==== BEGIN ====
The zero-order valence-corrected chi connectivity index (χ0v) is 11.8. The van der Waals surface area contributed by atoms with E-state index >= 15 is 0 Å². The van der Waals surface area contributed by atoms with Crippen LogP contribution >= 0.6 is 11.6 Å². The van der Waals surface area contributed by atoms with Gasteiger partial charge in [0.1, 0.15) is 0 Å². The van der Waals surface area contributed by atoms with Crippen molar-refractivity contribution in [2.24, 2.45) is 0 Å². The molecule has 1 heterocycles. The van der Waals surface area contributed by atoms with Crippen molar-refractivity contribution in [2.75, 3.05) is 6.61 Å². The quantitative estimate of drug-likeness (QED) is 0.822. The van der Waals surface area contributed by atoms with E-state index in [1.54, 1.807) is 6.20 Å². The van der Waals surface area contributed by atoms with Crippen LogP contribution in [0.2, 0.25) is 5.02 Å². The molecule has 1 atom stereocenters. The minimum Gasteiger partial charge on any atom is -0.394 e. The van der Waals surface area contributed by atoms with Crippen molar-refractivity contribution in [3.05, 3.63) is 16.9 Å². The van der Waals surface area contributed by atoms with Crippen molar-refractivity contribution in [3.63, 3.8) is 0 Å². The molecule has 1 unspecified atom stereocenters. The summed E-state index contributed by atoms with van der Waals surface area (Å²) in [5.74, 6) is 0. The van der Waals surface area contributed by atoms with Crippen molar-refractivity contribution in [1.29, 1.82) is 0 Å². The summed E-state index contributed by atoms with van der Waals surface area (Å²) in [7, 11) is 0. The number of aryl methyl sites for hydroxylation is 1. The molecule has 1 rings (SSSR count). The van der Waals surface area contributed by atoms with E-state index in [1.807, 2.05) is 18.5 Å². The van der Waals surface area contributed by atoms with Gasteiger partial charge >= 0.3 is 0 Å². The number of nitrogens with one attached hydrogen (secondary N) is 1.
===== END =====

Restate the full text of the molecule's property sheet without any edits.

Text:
The zero-order valence-corrected chi connectivity index (χ0v) is 11.8. The van der Waals surface area contributed by atoms with E-state index >= 15 is 0 Å². The van der Waals surface area contributed by atoms with Crippen LogP contribution >= 0.6 is 11.6 Å². The van der Waals surface area contributed by atoms with Gasteiger partial charge in [0.1, 0.15) is 0 Å². The van der Waals surface area contributed by atoms with Crippen molar-refractivity contribution in [2.24, 2.45) is 0 Å². The molecule has 1 heterocycles. The van der Waals surface area contributed by atoms with Crippen molar-refractivity contribution in [2.75, 3.05) is 6.61 Å². The quantitative estimate of drug-likeness (QED) is 0.822. The van der Waals surface area contributed by atoms with E-state index in [1.54, 1.807) is 6.20 Å². The van der Waals surface area contributed by atoms with Crippen LogP contribution in [0.2, 0.25) is 5.02 Å². The molecule has 1 atom stereocenters. The minimum Gasteiger partial charge on any atom is -0.394 e. The van der Waals surface area contributed by atoms with Crippen molar-refractivity contribution in [3.05, 3.63) is 16.9 Å². The van der Waals surface area contributed by atoms with Crippen molar-refractivity contribution in [3.63, 3.8) is 0 Å². The molecule has 1 unspecified atom stereocenters. The summed E-state index contributed by atoms with van der Waals surface area (Å²) in [5.74, 6) is 0. The van der Waals surface area contributed by atoms with Crippen molar-refractivity contribution in [1.29, 1.82) is 0 Å². The summed E-state index contributed by atoms with van der Waals surface area (Å²) in [7, 11) is 0. The number of aryl methyl sites for hydroxylation is 1. The molecule has 1 rings (SSSR count). The van der Waals surface area contributed by atoms with E-state index in [1.807, 2.05) is 18.5 Å². The van der Waals surface area contributed by atoms with Gasteiger partial charge >= 0.3 is 0 Å². The number of nitrogens with one attached hydrogen (secondary N) is 1.